The Balkan Investigative Reporting Network has launched a unique database of the publicly-available final verdicts delivered in 386 war crimes cases by courts in the former Yugoslavia and by the International Criminal Tribunal for the former Yugoslavia (ICTY) in The Hague.
This War Crimes Verdicts Map is an interactive tool intended to provide an overview of court rulings on the crimes that were committed during the wars in the former Yugoslavia in the 1990s.
“While reporting on war crimes, we as journalists often struggled to get all the documents related to the war crimes cases we have been following. Through the years, we accumulated a significant archive and then also collected verdicts from the various courts,” said the map project’s team leader, Marija Ristic.
“Bearing in mind how closed to the public our courts still are, we believe this map will be a unique resource for journalists, students, researchers and the general public,” she added.
According to the map data, so far at least 646 people have been convicted by local courts and 83 more by the ICTY for crimes committed during almost a decade of conflict in the former Yugoslavia which left some 125,000 people dead and 12,000 still missing.
Besides the verdicts, the ‘Resources’ section includes indictments and other case records.
The map will be periodically updated.
The Global Action Against Mass Atrocity Crimes (GAAMAC) offers an online database referencing a selection of open-source materials, primarily from the United Nations, governments, and international, regional & civil society organizations, related to the prevention of mass atrocity crimes.
GAAMAC is a state-led initiative dedicated to the prevention of mass atrocity crimes (war crimes, crimes against humanity, genocide and ethnic cleansing) at the national and regional level. GAAMAC provides support to states engaged in preventing mass atrocity crimes and assists states that are considering developing preventive strategies. GAAMAC also serves as a platform for exchange and dissemination of learning and good practices.
The first international GAAMAC meeting was held in San José in March 2014 and gathered state representatives around the need of a “Community of Commitment, Community of Practice”.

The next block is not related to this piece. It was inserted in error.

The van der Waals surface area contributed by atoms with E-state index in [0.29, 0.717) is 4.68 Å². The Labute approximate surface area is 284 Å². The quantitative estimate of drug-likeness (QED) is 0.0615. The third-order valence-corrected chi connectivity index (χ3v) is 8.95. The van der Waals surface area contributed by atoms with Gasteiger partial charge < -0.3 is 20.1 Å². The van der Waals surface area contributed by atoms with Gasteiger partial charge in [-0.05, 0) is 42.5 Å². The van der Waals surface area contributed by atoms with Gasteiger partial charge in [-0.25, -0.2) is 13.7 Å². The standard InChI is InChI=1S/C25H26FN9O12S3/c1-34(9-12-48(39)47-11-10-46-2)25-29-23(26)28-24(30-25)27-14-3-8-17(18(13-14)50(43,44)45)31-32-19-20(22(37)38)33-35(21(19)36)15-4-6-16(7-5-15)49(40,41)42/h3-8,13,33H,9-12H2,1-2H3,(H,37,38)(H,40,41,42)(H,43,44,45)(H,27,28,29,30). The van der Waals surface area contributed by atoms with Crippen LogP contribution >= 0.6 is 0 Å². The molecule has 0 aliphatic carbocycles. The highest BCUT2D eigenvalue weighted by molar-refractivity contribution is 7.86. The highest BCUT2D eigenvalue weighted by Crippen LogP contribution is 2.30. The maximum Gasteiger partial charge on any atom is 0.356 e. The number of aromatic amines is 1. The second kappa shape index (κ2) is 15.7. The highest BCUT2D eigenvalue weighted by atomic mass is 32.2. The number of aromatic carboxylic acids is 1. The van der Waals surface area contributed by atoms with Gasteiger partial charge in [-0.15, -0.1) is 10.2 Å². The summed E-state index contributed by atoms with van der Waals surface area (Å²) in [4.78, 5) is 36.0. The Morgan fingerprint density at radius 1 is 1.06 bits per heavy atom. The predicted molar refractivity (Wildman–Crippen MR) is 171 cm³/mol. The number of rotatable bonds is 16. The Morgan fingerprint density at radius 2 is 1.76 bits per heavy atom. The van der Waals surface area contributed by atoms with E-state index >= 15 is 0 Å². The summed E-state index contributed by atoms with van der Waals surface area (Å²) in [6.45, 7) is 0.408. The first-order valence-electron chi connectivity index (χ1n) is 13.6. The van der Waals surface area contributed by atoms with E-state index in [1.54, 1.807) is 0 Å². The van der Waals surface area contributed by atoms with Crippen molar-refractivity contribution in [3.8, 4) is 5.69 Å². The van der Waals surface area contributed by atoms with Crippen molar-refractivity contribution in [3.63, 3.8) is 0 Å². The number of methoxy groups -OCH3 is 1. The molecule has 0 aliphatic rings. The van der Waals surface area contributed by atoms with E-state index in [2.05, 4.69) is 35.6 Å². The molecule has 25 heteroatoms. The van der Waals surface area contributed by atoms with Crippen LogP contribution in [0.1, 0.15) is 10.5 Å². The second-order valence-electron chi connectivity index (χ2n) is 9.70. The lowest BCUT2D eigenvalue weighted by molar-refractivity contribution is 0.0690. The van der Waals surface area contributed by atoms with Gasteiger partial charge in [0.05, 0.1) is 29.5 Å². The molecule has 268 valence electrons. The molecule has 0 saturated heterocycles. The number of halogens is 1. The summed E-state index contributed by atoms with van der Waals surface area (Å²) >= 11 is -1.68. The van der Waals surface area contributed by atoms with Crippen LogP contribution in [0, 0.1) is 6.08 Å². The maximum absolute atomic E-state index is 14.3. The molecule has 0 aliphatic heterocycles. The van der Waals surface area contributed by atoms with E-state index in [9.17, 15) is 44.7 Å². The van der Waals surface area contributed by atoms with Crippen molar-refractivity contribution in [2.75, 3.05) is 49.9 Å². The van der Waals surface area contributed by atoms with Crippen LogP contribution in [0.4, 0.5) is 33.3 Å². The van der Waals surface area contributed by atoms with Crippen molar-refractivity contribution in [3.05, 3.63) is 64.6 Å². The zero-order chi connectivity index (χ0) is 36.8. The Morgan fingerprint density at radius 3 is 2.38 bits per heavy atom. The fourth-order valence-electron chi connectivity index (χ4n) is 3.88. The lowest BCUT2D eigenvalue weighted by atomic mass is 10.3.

Today, the International Committee of the Red Cross (ICRC) has made available on its online, free of charge Customary IHL database an update of State practice of 7 countries and 3 tribunals relating to armed conflicts and humanitarian issues such as the distinction between combatants and civilians, the use of nuclear, biological and chemical weapons, the protection of internally displaced persons, the protection of children and in particular child soldiers, the prohibition of sexual violence and slavery, the integration of international humanitarian law (IHL) into the training and operations of armed forces, and the prosecution of war crimes.
Practice up till the end of 2010 of the following countries has been included for this most recent update of the Database: Armenia, Brazil, Cuba, El Salvador, Georgia, Nepal and New Zealand. Case-law of the Extraordinary Chambers in the Courts of Cambodia, the International Criminal Court and the International Court of Justice dealing with questions of IHL has also been updated. New practice is marked in green throughout the database.
The purpose of the Customary IHL database is to make not only the rules of customary IHL but also the underlying State and international practice easily accessible by everyone interested in the interpretation and application of IHL. The information in the database is easily accessible by means of three search parameters: subject matter, type of practice and country, which can be used separately or can be combined in a powerful search engine.
The database will continue to be updated with practice from about 100 countries and a number of relevant international bodies. The next updates of both national and international practice are scheduled for June and July 2014.